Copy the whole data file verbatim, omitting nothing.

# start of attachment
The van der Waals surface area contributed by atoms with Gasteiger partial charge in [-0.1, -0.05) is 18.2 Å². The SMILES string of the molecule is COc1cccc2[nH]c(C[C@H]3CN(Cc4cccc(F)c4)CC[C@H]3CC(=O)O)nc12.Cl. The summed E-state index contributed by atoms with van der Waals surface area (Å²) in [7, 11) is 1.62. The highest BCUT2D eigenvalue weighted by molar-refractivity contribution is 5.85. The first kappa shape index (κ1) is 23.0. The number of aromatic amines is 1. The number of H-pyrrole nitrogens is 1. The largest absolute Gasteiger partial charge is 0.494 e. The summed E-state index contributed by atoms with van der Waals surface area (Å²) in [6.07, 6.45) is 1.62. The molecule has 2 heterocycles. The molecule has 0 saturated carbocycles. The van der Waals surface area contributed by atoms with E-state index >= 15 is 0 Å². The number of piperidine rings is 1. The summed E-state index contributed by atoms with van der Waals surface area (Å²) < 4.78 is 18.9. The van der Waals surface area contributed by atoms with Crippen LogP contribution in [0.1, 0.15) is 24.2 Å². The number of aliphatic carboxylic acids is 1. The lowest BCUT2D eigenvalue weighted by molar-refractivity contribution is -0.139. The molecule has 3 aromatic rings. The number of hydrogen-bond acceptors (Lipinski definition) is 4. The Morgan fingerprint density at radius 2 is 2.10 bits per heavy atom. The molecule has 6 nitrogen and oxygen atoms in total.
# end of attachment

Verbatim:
The van der Waals surface area contributed by atoms with Gasteiger partial charge in [-0.1, -0.05) is 18.2 Å². The SMILES string of the molecule is COc1cccc2[nH]c(C[C@H]3CN(Cc4cccc(F)c4)CC[C@H]3CC(=O)O)nc12.Cl. The summed E-state index contributed by atoms with van der Waals surface area (Å²) in [7, 11) is 1.62. The highest BCUT2D eigenvalue weighted by molar-refractivity contribution is 5.85. The first kappa shape index (κ1) is 23.0. The number of aromatic amines is 1. The number of H-pyrrole nitrogens is 1. The largest absolute Gasteiger partial charge is 0.494 e. The summed E-state index contributed by atoms with van der Waals surface area (Å²) in [6.07, 6.45) is 1.62. The molecule has 2 heterocycles. The molecule has 0 saturated carbocycles. The van der Waals surface area contributed by atoms with E-state index >= 15 is 0 Å². The number of piperidine rings is 1. The summed E-state index contributed by atoms with van der Waals surface area (Å²) < 4.78 is 18.9. The van der Waals surface area contributed by atoms with Crippen LogP contribution in [0.1, 0.15) is 24.2 Å². The number of aliphatic carboxylic acids is 1. The lowest BCUT2D eigenvalue weighted by molar-refractivity contribution is -0.139. The molecule has 3 aromatic rings. The number of hydrogen-bond acceptors (Lipinski definition) is 4. The Morgan fingerprint density at radius 2 is 2.10 bits per heavy atom. The molecule has 6 nitrogen and oxygen atoms in total.